We used the screened active compounds and potential targets to construct a compound-target network to elucidate the complex interactions between them. Eighty-seven genes were gathered from five databases (GAD, PharmGKB, DrugBank, TTD, and OMIM) and recognized as CIPN-related targets. Genes and proteins do not act by acting independently of each other but through interconnected molecular networks and pathways acting at multiple levels [21]. Therefore, we selected proteins as nodes to generate the network (Figure 4). First, through previous screening and prediction, we constructed a protein-protein interaction (PPI) network for J12-related targets (3955 nodes and 96391 edges) (Figure 4(a)). Next, we constructed a PPI network of OIPN-related targets (3877 nodes and 88138 edges) (Figure 4(b)). We then combined the two networks to form a core protein-protein interaction (CPPI) network. To determine the important proteins in the CPPI network, the Cytoscape plugin CytoNCA was then used for concentration analysis [22]. .DC,” “BC,” “CC,” “EC,” “NC,” and “LAC” are set to medians of 80, 3398.987, 0.474, 0.0169, 20.668, and 14.984, respectively. Finally, we considered the 170 candidate targets as the main hubs (Figure 4(c)).

Through the DAVID and Metascape databases, further research on potential pathways involving candidate targets, the results were divided into two categories, namely, molecular functions/biological processes and signaling pathways. As shown in Figure 5, gene ontology (GO) analysis showed that J12 participation in the biological process ranked top: protein ubiquitination was involved, including in ubiquitin-dependent protein catabolic process, MAPK cascade, apoptotic process, positive regulation of ERK1 and ERK2 cascade, and negative regulation of neuron death. The analysis showed that the molecular functions involved were protein binding, protein kinase binding, and NF-kappaB binding.

The results of KEGG annotation analysis showed that J12 participates in signaling pathways, including the MAPK signaling pathway, ubiquitin-mediated proteolysis, and neurotrophin signaling pathway (Figure 6). Based on these data, we speculate that J12 may inhibit OIPN by participating in the regulation of the MAPK pathway. Therefore, to verify the influence of J12 in the MAPK pathway, we conducted relevant molecular biological assays.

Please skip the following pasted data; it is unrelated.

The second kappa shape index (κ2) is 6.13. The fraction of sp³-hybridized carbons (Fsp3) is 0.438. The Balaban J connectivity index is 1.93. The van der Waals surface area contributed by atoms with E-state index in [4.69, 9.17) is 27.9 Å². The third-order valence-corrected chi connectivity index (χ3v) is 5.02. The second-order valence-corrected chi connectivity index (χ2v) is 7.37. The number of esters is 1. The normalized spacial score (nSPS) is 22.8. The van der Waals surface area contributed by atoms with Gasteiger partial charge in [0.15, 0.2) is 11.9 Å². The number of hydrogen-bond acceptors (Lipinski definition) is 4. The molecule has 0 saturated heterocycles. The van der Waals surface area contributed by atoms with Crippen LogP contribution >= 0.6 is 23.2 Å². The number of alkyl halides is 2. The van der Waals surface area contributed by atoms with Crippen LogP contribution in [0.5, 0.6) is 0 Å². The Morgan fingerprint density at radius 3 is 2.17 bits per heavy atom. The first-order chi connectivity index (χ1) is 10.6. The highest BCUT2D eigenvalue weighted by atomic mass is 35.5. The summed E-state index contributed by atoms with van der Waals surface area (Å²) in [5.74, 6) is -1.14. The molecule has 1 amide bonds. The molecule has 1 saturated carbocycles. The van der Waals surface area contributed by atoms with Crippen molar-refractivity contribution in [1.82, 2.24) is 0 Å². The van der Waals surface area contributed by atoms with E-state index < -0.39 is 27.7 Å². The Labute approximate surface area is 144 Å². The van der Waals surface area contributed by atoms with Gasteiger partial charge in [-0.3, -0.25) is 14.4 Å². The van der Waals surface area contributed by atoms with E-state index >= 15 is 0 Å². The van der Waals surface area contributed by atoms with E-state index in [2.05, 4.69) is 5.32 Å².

4.4. J12 Prevents Oxaliplatin-Induced p-ERK1/2, p-p38 and NF-κB Activation in DRGs

Based on the above analysis, to verify whether the MAPK signaling pathway and NF-κB are involved in oxaliplatin-induced neuroinflammation, western blot analysis was performed to detect the protein expression levels of MAPK and NF-κB in the DRG. Compared to control mice, p-p38, p-ERK1/2, and NF-κB were activated in the OXA group. Compared to the OXA group, most of the same proteins were reduced in the treatment group (Figures 7(a), 7(b), and 7(d)). Immunofluorescence results also revealed the role of NF-κB in oxaliplatin-induced neuropathic pain (Figure 8). These results suggest that J12 prevents oxaliplatin-induced neuropathic pain by activating p38, ERK1/2, and NF-κB signaling pathways without activating p-JNK/JNK (Figure 7(c)).

4.5. J12 Attenuates Oxaliplatin-Induced TNF-α, IL-6, and IL-1β Activation in DRGs

By measuring quantitative RT-PCR, we found that the mRNA of TNF-α, IL-6, and IL-1β were activated in the OXA group comparing with control group. However, the prophylactic administration of J12 could effectively prevent these upregulations, and the preventive effect of the low-dose (5 g/kg) prophylaxis group was significantly better than that of the high-dose (10 g/kg) group (Figures 9(a), 9(b), and 9(c)).

4.6. J12 Prevents the Increase in Oxaliplatin-Induced Inflammatory-Related Factors in the Serum of Mice

ELISA results show that compared with the control group, inflammatory-related factors of the mouse serum were significantly elevated by injecting oxaliplatin. This phenomenon was significantly improved in the preventive treatment group (Figure 10). However, it is interesting to find that in the serum, the preventive effect of the high-dose (10 g/kg) prophylaxis group was significantly better than that of the low-dose (5 g/kg) group. This is different from the results of those factors in DRG.

5. Discussion

Oxaliplatin is still one of the main treatments for colorectal cancers [23]. However, its anticancer efficacy is related to adverse drug reactions, especially chemotherapy-induced peripheral neuropathy (CIPN), which is the main dose-limiting toxicity of this therapy [24]. OIPN presents specific sensory disturbances, pain induced by cold and warmth, and decreased vibration perception of the hands and feet [25]. Therefore, finding a way to protect against this neuropathic pain is critical. According to an analysis of the literature, despite many neuron disease therapeutic clinical trials, no standard evidence-based treatment exists. In 2012, ASCO reported that the antidepressant duloxetine can slow down the associated numbness and tingling symptoms caused by Taxol or platinum but lacks systematic research evidence. However, colorectal cancer survivors now account for the third largest group of cancer survivors [26], and efficient strategies are needed to improve the prevention and/or treatment of OIPN. Therefore, we started to explore Chinese herbal medicine, which is much less toxic.